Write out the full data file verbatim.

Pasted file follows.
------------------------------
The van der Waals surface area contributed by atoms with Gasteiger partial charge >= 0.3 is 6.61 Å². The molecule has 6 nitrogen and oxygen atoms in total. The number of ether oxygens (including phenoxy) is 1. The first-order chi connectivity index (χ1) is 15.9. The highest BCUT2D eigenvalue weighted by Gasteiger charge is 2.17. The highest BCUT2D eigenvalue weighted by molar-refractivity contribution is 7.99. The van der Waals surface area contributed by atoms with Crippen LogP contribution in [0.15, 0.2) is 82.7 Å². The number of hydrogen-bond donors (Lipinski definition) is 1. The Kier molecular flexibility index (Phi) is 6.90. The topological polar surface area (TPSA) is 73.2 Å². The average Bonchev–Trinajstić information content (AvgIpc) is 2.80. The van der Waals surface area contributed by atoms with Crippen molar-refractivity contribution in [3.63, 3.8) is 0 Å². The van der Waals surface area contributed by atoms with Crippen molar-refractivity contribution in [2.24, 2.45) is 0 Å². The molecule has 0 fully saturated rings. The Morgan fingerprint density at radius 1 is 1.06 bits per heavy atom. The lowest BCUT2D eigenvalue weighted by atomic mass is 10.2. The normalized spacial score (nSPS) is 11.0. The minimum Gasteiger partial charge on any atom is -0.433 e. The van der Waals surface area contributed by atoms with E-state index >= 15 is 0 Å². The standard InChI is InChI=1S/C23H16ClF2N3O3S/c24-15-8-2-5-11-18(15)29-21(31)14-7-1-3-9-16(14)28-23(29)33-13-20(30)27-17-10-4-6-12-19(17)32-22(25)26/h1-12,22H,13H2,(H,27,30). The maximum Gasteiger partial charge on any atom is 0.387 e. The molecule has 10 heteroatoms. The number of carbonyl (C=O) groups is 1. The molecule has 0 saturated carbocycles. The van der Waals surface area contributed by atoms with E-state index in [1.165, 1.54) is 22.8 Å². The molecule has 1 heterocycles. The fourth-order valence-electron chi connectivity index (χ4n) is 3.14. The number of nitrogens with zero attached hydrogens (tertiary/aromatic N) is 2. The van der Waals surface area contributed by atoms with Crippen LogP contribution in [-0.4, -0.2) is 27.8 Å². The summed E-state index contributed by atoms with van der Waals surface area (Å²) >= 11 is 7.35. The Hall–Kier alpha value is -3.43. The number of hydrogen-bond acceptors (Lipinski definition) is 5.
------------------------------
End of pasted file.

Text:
The van der Waals surface area contributed by atoms with Gasteiger partial charge >= 0.3 is 6.61 Å². The molecule has 6 nitrogen and oxygen atoms in total. The number of ether oxygens (including phenoxy) is 1. The first-order chi connectivity index (χ1) is 15.9. The highest BCUT2D eigenvalue weighted by Gasteiger charge is 2.17. The highest BCUT2D eigenvalue weighted by molar-refractivity contribution is 7.99. The van der Waals surface area contributed by atoms with Crippen LogP contribution in [0.15, 0.2) is 82.7 Å². The number of hydrogen-bond donors (Lipinski definition) is 1. The Kier molecular flexibility index (Phi) is 6.90. The topological polar surface area (TPSA) is 73.2 Å². The average Bonchev–Trinajstić information content (AvgIpc) is 2.80. The van der Waals surface area contributed by atoms with Crippen molar-refractivity contribution in [3.63, 3.8) is 0 Å². The van der Waals surface area contributed by atoms with Crippen molar-refractivity contribution in [2.24, 2.45) is 0 Å². The molecule has 0 fully saturated rings. The Morgan fingerprint density at radius 1 is 1.06 bits per heavy atom. The lowest BCUT2D eigenvalue weighted by atomic mass is 10.2. The normalized spacial score (nSPS) is 11.0. The minimum Gasteiger partial charge on any atom is -0.433 e. The van der Waals surface area contributed by atoms with E-state index >= 15 is 0 Å². The standard InChI is InChI=1S/C23H16ClF2N3O3S/c24-15-8-2-5-11-18(15)29-21(31)14-7-1-3-9-16(14)28-23(29)33-13-20(30)27-17-10-4-6-12-19(17)32-22(25)26/h1-12,22H,13H2,(H,27,30). The maximum Gasteiger partial charge on any atom is 0.387 e. The molecule has 10 heteroatoms. The number of carbonyl (C=O) groups is 1. The molecule has 0 saturated carbocycles. The van der Waals surface area contributed by atoms with E-state index in [1.165, 1.54) is 22.8 Å². The molecule has 1 heterocycles. The fourth-order valence-electron chi connectivity index (χ4n) is 3.14. The number of nitrogens with zero attached hydrogens (tertiary/aromatic N) is 2. The van der Waals surface area contributed by atoms with Crippen LogP contribution in [-0.4, -0.2) is 27.8 Å². The summed E-state index contributed by atoms with van der Waals surface area (Å²) >= 11 is 7.35. The Hall–Kier alpha value is -3.43. The number of hydrogen-bond acceptors (Lipinski definition) is 5.